Acupuncture Points Notebook

: Yemen : Fluid Gate

SJ-2 : Hand Shaoyang Triple Burner 2

Ying-Spring and Water point

Between the little and ring fingers, 0.5 cun proximal to the margin of the web.

Perpendicular insertion 0.3 - 0.5 cun

TCM Actions:
Disperses upper jiao heat and benefits the ears
Calms the spirit
Activates the channel and alleviates pain

TCM Indications:
  • Deafness, sudden deafness, tinnitus, earache, headache, red eyes with lacrimation, dry eyes, swelling and pain of the throat, toothache, bleeding gums, pain of the gums.
  • Fright palpitations, raving, mania, propensity to fright, epilepsy, shortness of breath.
  • Malaria, fever with absence of sweating.
  • Pain of the arm, inability to raise the arm due to pain, redness and swelling of the back of the hand, contraction of the five fingers, weakness of the wrist, neck pain.

    Superficial Innervation: Ulnar nerve from C8 and T1
    Dermatome Segment: C7, C8

    Ling Shu Ch. 19, on the Four Seasonal Qi, advises opening the Jing-Well and Ying-Spring openings in winter, piercing deeply and retaining the needle for a while.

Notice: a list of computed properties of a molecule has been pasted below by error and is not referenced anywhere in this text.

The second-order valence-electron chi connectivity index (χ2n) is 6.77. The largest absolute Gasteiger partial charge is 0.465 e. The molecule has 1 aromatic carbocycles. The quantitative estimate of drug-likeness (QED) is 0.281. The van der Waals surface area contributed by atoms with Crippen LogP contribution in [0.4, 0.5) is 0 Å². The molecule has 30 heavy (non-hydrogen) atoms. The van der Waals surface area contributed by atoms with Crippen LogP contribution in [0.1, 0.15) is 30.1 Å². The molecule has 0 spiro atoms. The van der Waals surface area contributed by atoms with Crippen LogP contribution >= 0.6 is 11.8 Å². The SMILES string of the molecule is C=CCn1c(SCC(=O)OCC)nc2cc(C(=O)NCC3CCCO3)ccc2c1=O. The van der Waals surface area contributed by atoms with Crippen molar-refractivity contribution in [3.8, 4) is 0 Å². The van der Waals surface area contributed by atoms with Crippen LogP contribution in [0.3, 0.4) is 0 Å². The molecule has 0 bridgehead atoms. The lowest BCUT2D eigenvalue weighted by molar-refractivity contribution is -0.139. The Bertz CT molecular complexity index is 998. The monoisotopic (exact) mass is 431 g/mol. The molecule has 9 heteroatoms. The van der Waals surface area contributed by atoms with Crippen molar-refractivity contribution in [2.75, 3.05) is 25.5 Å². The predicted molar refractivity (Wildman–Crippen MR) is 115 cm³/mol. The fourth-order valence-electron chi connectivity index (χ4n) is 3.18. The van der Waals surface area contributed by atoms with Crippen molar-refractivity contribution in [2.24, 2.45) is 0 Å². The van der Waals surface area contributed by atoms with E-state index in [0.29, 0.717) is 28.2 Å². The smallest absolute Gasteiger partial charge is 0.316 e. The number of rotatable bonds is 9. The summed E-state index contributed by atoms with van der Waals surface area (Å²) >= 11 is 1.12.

Ling Shu Ch. 52, On the Wei Qi, considers this to be the root of the hand Shaoyang meridian with the tip being at Jiaosun SJ-20 or Sizhukong SJ-23.


    In Mayan medicine:
    Pierced for problems in the hands and pain in the elbow. Said to be where the wind of the body is stored (Garcia, Sierra, Balam, 1999: Wind in the Blood).


    Galen mentioned bleeding the vein in the left ring finger for a disordered spleen, preferably on two consecutive days (Brain, 1986, Galen on Bloodletting, p.90).


    Sieler (2015, Lethal Spots, Vital Secrets, p.196-197) describes an incident where a siddha vital spot practitioner (acan) does a demonstration of how easily he can open the author's fist "with astounding ease by pressing a spot between the knuckles of the small and the ring finger. This produces stinging pain, forcing me to open my hand".

    Reference Notes: (click to display)